Shook acknowledges Shakespeare’s original Roman setting, with actors wearing toga-like robes over modern casual dress and a simple set made up of six rectangular Forum-style pillars. But she also wants to adapt the play into a 21st-century context, particularly after Caesar’s assassination, when the togas are abandoned and the conspirators are chased by modern riot police and alarmed by sirens. She even has Antony and Cassius hiding in a tent covered in underground activist posters. I think she’s trying to evoke images of the Toronto G20 riots in 2010 — but if so, that doesn’t really make sense as a historical parallel. How does a successful political assassination align with a disastrous urban street protest?
Shook’s weirdest (and most distracting) choice is her depiction of the Soothsayer (Michael McManus) as an old homeless dude in ripped jeans and a faded YMCA T-shirt, spewing most of his lines through a megaphone. It wouldn’t make much difference if McManus were present only for the Soothsayer’s few scenes in the original text — but Shook keeps him hanging around for most of the play, either sitting in the centre aisle or standing onstage in the background, shouting out more lines at odd moments. Sometimes they’re recognizable lines from the play (including Artimedorus’ warning from Act II, Scene iii); other times, they sound like random nonsense about the price of freedom and other slogans. One of the most powerfully staged scenes is Caesar’s assassination itself — a savage and brutal dance that seems longer and more painful than it is — and the Soothsayer’s interruption ruins it. (He also doubles as Cinna the Poet, for some reason.)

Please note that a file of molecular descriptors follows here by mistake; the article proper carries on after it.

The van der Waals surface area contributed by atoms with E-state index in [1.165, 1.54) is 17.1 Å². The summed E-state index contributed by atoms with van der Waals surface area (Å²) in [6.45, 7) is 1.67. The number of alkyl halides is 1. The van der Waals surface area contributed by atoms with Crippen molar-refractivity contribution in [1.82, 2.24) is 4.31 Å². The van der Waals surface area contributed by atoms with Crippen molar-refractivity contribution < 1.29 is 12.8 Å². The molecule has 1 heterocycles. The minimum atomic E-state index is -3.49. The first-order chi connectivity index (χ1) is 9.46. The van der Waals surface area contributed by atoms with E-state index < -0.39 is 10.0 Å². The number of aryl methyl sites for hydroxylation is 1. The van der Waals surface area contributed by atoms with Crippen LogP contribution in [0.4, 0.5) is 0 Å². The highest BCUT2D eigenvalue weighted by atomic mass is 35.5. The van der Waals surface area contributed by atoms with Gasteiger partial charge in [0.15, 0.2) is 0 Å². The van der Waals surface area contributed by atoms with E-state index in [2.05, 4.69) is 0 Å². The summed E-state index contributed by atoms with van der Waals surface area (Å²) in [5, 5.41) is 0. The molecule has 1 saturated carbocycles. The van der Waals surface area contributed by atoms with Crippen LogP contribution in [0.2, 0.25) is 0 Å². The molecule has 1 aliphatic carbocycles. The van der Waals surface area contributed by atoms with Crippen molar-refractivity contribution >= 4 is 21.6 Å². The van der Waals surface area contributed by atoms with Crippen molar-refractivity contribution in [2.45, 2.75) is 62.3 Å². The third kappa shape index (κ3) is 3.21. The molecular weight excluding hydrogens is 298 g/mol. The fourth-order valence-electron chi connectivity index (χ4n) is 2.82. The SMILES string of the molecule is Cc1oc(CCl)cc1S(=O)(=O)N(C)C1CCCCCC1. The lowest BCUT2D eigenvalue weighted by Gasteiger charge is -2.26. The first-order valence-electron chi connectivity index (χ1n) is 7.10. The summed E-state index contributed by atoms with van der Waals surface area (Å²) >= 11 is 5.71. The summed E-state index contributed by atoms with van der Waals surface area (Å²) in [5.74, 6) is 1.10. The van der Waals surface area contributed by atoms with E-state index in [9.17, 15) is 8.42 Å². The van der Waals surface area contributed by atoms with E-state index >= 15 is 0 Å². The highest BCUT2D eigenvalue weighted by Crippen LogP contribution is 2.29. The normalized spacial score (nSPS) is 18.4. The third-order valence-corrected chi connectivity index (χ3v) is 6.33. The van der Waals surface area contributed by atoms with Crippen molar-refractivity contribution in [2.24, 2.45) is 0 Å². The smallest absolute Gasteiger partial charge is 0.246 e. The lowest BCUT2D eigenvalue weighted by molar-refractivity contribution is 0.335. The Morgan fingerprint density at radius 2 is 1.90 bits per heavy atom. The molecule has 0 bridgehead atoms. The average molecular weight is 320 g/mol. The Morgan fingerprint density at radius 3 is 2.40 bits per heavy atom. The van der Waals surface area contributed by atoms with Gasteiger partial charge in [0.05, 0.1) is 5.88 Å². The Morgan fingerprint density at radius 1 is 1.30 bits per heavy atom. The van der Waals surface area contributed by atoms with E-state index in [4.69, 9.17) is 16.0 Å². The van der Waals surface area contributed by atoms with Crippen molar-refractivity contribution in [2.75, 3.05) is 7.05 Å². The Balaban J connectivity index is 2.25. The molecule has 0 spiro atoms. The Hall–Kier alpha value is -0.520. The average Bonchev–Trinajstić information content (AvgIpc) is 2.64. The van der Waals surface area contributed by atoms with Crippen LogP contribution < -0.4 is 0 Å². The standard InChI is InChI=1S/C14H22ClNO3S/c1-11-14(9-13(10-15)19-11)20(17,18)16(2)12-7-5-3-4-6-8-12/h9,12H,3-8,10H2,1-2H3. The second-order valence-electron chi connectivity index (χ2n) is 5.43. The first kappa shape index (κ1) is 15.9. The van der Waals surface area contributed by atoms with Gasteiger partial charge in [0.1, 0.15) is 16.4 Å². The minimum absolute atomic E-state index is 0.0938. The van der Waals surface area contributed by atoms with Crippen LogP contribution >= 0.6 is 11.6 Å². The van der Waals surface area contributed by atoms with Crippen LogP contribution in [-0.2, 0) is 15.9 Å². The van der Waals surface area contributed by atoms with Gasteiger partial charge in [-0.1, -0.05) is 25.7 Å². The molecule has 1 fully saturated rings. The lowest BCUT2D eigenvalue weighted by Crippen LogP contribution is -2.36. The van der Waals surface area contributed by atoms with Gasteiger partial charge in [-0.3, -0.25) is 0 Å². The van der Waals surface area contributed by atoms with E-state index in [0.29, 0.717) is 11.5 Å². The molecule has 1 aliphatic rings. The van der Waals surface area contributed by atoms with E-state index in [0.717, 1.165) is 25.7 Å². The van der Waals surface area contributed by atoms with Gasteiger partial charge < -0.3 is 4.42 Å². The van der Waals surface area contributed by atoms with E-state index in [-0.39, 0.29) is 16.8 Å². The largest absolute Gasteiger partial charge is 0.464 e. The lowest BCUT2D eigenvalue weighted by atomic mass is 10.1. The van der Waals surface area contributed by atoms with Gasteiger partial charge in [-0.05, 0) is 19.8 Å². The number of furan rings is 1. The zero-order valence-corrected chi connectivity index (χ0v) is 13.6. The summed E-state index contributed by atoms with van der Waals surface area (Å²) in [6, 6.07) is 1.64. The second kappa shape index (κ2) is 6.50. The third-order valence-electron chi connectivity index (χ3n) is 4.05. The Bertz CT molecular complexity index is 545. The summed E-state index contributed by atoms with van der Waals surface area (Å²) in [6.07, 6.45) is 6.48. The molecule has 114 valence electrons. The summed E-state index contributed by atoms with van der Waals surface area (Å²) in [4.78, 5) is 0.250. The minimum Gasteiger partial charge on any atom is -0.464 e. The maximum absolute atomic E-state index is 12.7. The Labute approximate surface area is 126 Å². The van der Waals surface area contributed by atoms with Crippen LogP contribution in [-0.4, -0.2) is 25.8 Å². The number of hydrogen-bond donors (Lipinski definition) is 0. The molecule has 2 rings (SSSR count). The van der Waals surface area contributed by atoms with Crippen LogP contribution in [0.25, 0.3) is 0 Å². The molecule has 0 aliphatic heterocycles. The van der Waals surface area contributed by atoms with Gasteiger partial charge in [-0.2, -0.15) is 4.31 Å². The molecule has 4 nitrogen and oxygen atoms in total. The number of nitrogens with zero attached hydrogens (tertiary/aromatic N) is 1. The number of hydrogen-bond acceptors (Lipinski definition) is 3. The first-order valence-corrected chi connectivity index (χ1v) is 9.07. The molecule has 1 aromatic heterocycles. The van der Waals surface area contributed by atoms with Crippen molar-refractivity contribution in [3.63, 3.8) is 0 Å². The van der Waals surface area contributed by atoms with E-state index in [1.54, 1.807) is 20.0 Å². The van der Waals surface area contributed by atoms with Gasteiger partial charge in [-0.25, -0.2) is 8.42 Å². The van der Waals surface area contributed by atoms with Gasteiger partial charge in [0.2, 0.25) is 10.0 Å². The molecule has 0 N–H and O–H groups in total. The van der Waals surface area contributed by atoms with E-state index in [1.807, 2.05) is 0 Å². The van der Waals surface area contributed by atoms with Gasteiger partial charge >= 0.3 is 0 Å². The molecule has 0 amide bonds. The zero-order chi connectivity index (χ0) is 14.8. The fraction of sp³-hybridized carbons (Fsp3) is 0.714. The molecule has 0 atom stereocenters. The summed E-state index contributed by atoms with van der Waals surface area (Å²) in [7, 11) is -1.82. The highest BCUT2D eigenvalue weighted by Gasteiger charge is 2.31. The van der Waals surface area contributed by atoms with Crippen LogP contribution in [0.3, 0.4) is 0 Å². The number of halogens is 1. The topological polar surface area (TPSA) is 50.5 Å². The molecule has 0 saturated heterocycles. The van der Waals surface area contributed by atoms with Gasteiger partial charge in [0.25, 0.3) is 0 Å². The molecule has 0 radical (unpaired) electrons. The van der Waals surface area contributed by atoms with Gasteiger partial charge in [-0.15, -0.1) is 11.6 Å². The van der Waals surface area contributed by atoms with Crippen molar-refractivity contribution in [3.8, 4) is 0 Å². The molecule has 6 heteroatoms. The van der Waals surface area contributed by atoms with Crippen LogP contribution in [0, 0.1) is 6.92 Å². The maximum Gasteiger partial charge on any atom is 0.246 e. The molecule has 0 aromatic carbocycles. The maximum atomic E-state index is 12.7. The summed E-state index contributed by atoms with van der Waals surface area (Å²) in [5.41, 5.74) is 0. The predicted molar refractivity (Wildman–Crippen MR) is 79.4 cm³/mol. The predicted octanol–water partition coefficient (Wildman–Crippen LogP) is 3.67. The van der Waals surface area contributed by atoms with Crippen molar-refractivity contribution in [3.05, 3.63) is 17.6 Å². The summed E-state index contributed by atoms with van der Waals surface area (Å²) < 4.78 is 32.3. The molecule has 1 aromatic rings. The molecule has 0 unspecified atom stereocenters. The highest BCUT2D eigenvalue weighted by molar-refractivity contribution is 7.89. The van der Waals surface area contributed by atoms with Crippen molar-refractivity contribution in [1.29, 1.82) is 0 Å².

Not to deny that this Caesar has other scenes and ideas that come together brilliantly. The first appearance of Caesar’s ghost to Brutus is appropriately creepy: Louis wears an Eyes Wide Shut-esque gold mask over his entire face that makes his deep, resonant voice seem detached and omniscient. And Shook’s decision to have the pillars, which are made up of grey boxes, knocked down and scattered randomly after the assassination evokes the chaos of a battlefield; it’s a simple change that makes a huge difference, especially when mist is added. She makes full use of all of the theatre space, not just the stage but also the seats, often using the audience as the Roman populace. Actors using the audience space provide some of the production’s best (and worst) moments.
I’d recommend Shakespeare in High Park’s Julius Caesar for people who think they don’t like Shakespeare, or for students of the play who want to see it come alive in a contemporary context (however contrived). It’s an exciting show that’s made for an audience, and it moves quickly. That doesn’t necessarily make it a strong interpretation of the play itself, though, and purists may yearn for a more traditional take.
Julius Caesar runs at the High Park Amphitheatre until September 5.
More about Shakespeare, Julius caesar, Toronto, Theatre, canadian stage